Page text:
The result of putting a wide angle lens where it (supposedly) isn't supposed to go.
Morningside Nature Preserve in Atlanta GA,.
Morningside Nature Preserve
Taken on the other half of Cascade Springs that I didn't explore until recently.
A candid--My attempt to capture an opportunity at Cascade Springs. I guess I'll work towards learning how to better capture a fleeting moment.
Also known as "I downloadeded Lightroom, played around with it, and wanted to name the result after a color harmony to make it seem artistic, but it ends up not fitting any harmonies." Taken at the Cascade Springs Nature Preserve in Atlanta.
Me remembering lessons from....what grade did I learn this in...? Probably sophomore year. Anyway, I was a boy, and simple machines intrigued me then and they do now. It is the fact that simple machines are just that- simple. And in their simplicity, they perform tremendous work, and in most other cases, multiplies human input. I always loved learning about this. I think the teacher I'm friends with on Facebook will slap me for that description, and I'm pretty sure I deserve it. Anyway, I've never seen a screw and nut this huge--it lends its science to holding up the suspension bridge at Morningside Nature Preserve in Atlanta.
Another at Cascade Springs
It takes it's toll on everyone, apparently. As many times as I've been to cascade, I never once took note of the scars (I don't know what to call them, so "scars" will have to do) on the stone until today. I thought it could be corrosion from the creek, because it becomes active after the slightest of rainfall. But as I walked, I found the same "scars" on the stones that aren't in the creek. I'm sure better man can tell me what they are, and there they came from, but I'm at a loss for now.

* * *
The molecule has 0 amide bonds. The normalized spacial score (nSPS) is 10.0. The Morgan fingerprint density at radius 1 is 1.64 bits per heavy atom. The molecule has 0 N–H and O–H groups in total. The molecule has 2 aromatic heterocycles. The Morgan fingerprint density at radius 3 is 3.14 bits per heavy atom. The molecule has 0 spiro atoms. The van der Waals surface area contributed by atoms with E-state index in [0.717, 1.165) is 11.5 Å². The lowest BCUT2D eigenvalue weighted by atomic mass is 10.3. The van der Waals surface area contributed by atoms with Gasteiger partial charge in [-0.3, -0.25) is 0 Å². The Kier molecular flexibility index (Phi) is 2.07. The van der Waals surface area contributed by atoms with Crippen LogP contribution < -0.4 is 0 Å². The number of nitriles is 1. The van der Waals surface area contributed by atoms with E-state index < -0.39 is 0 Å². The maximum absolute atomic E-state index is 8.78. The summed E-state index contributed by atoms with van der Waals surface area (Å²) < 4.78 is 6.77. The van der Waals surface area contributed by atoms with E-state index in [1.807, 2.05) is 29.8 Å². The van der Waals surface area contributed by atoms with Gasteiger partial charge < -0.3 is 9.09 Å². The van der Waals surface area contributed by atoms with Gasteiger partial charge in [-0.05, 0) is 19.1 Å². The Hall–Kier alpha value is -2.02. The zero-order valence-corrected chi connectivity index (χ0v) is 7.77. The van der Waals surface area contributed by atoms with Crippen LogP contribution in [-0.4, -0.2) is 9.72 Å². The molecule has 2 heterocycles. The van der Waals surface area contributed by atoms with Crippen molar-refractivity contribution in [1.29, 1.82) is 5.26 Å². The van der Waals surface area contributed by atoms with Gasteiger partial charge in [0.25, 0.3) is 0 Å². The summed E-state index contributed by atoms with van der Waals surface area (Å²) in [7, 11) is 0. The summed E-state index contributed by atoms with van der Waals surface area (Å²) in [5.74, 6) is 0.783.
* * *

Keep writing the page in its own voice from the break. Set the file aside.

While visiting my favorite preserve today, I recalled one of my favorite Biology lessons: Symbiosis between organisms. Because I've been out of touch with biology for many yearsI don't know for certain... but I believe this to be "bracket fungi"--it's taken over a fallen tree that has been there for longer than I going to the preserve (I started going 4 months ago). According to a small amount of research I did, the fungi feeds on the nutrition on and in the tree, and using it for it's position. Even if the tree were alive, this particular type of fungi only benefits from wood's moisture, not the actual tree itself. I'm sure there is more to it, but biology isn't on my list of hobbies. In short, the tree benefits the fungi, and the fungi exists on it without harming or benefiting.tree. Such symbiotic relationships are known as commensalism. I thought it was interesting an interesting capture...seeing nature do its thing.
A hidden gem that I missed in Aubrey Mills Nature Preserve.
Aubrey Mills Nature Preserve
I fought the rain while standing in the middle of the creek to get this shot. I had to bail out because water began to soak into my LCD...but at least I managed to get this one.
I'm glad I chose now to take nature walks, while its still green. It just wouldn't feel the same bare.
The only reason why I finally got a decent shot of this was because someone who worked at the preserve left the gate open.
A failed experiment, but one I'm going to share anyway. Failed or not, I'm a little closer to "thinking outside the box." It's a fraction of a step in the right direction.
A picnic site found at Panther Creek Trail.
Taken at Sope Creek Trail.
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